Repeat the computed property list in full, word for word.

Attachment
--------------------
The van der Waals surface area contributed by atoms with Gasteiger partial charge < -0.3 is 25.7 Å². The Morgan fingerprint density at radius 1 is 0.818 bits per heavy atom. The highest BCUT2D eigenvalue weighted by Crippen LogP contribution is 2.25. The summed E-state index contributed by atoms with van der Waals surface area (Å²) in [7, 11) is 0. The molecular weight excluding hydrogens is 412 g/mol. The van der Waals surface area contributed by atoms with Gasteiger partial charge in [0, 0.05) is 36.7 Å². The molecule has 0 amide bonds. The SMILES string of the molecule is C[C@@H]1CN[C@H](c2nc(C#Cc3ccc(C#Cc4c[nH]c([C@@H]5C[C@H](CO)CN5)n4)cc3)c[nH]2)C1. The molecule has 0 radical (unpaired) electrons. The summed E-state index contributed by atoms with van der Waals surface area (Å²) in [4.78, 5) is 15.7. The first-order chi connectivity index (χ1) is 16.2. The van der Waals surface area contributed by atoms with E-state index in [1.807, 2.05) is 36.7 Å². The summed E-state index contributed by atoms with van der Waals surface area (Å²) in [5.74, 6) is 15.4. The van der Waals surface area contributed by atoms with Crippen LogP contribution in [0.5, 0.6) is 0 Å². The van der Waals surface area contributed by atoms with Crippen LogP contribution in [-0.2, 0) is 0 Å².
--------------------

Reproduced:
The van der Waals surface area contributed by atoms with Gasteiger partial charge < -0.3 is 25.7 Å². The Morgan fingerprint density at radius 1 is 0.818 bits per heavy atom. The highest BCUT2D eigenvalue weighted by Crippen LogP contribution is 2.25. The summed E-state index contributed by atoms with van der Waals surface area (Å²) in [7, 11) is 0. The molecular weight excluding hydrogens is 412 g/mol. The van der Waals surface area contributed by atoms with Gasteiger partial charge in [0, 0.05) is 36.7 Å². The molecule has 0 amide bonds. The SMILES string of the molecule is C[C@@H]1CN[C@H](c2nc(C#Cc3ccc(C#Cc4c[nH]c([C@@H]5C[C@H](CO)CN5)n4)cc3)c[nH]2)C1. The molecule has 0 radical (unpaired) electrons. The summed E-state index contributed by atoms with van der Waals surface area (Å²) in [4.78, 5) is 15.7. The first-order chi connectivity index (χ1) is 16.2. The van der Waals surface area contributed by atoms with E-state index in [1.807, 2.05) is 36.7 Å². The summed E-state index contributed by atoms with van der Waals surface area (Å²) in [5.74, 6) is 15.4. The van der Waals surface area contributed by atoms with Crippen LogP contribution in [0.5, 0.6) is 0 Å². The van der Waals surface area contributed by atoms with Crippen LogP contribution in [-0.2, 0) is 0 Å².